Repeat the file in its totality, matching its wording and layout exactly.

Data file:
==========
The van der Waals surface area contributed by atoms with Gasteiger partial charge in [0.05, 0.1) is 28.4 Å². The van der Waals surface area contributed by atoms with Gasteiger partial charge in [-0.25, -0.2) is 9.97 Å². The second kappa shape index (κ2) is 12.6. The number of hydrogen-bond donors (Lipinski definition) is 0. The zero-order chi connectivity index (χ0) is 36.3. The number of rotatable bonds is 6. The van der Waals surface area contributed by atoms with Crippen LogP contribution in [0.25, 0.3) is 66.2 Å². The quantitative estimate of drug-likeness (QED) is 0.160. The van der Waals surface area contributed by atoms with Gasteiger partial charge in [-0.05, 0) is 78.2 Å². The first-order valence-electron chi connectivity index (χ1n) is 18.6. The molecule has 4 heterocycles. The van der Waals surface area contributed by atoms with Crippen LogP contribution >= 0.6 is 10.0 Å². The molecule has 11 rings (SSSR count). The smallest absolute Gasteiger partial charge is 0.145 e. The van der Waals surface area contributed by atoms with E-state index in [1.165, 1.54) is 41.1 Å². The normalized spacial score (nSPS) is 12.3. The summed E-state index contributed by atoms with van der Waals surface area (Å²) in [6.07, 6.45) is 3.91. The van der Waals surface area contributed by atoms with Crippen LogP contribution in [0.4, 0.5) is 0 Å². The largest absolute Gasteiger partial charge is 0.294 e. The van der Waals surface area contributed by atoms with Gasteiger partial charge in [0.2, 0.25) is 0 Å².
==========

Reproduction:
The van der Waals surface area contributed by atoms with Gasteiger partial charge in [0.05, 0.1) is 28.4 Å². The van der Waals surface area contributed by atoms with Gasteiger partial charge in [-0.25, -0.2) is 9.97 Å². The second kappa shape index (κ2) is 12.6. The number of hydrogen-bond donors (Lipinski definition) is 0. The zero-order chi connectivity index (χ0) is 36.3. The number of rotatable bonds is 6. The van der Waals surface area contributed by atoms with Crippen LogP contribution in [0.25, 0.3) is 66.2 Å². The quantitative estimate of drug-likeness (QED) is 0.160. The van der Waals surface area contributed by atoms with Gasteiger partial charge in [-0.05, 0) is 78.2 Å². The first-order valence-electron chi connectivity index (χ1n) is 18.6. The molecule has 4 heterocycles. The van der Waals surface area contributed by atoms with Crippen LogP contribution >= 0.6 is 10.0 Å². The molecule has 11 rings (SSSR count). The smallest absolute Gasteiger partial charge is 0.145 e. The van der Waals surface area contributed by atoms with E-state index in [1.165, 1.54) is 41.1 Å². The normalized spacial score (nSPS) is 12.3. The summed E-state index contributed by atoms with van der Waals surface area (Å²) in [6.07, 6.45) is 3.91. The van der Waals surface area contributed by atoms with Crippen LogP contribution in [0.4, 0.5) is 0 Å². The largest absolute Gasteiger partial charge is 0.294 e. The van der Waals surface area contributed by atoms with Gasteiger partial charge in [0.2, 0.25) is 0 Å².